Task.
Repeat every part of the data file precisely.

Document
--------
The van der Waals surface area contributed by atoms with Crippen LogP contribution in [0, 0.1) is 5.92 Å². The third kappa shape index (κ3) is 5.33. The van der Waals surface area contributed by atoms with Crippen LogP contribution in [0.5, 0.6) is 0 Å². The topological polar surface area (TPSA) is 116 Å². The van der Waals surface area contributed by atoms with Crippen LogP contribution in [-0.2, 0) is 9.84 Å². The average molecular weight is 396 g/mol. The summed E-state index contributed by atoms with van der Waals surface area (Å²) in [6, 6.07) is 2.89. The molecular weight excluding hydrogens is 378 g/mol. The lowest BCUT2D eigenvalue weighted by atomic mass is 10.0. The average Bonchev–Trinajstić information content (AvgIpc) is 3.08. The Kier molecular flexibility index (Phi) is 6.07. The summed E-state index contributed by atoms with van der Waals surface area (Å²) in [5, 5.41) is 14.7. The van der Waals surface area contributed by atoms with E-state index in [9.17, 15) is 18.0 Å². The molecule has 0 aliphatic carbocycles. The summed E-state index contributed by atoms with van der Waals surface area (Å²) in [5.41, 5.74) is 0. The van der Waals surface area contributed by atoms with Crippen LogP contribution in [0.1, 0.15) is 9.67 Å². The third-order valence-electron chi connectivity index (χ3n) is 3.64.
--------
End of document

The van der Waals surface area contributed by atoms with Crippen LogP contribution in [0, 0.1) is 5.92 Å². The third kappa shape index (κ3) is 5.33. The van der Waals surface area contributed by atoms with Crippen LogP contribution in [0.5, 0.6) is 0 Å². The topological polar surface area (TPSA) is 116 Å². The van der Waals surface area contributed by atoms with Crippen LogP contribution in [-0.2, 0) is 9.84 Å². The average molecular weight is 396 g/mol. The summed E-state index contributed by atoms with van der Waals surface area (Å²) in [6, 6.07) is 2.89. The molecular weight excluding hydrogens is 378 g/mol. The lowest BCUT2D eigenvalue weighted by atomic mass is 10.0. The average Bonchev–Trinajstić information content (AvgIpc) is 3.08. The Kier molecular flexibility index (Phi) is 6.07. The summed E-state index contributed by atoms with van der Waals surface area (Å²) in [5, 5.41) is 14.7. The van der Waals surface area contributed by atoms with E-state index in [9.17, 15) is 18.0 Å². The molecule has 0 aliphatic carbocycles. The summed E-state index contributed by atoms with van der Waals surface area (Å²) in [5.41, 5.74) is 0. The van der Waals surface area contributed by atoms with Crippen LogP contribution in [0.1, 0.15) is 9.67 Å². The third-order valence-electron chi connectivity index (χ3n) is 3.64.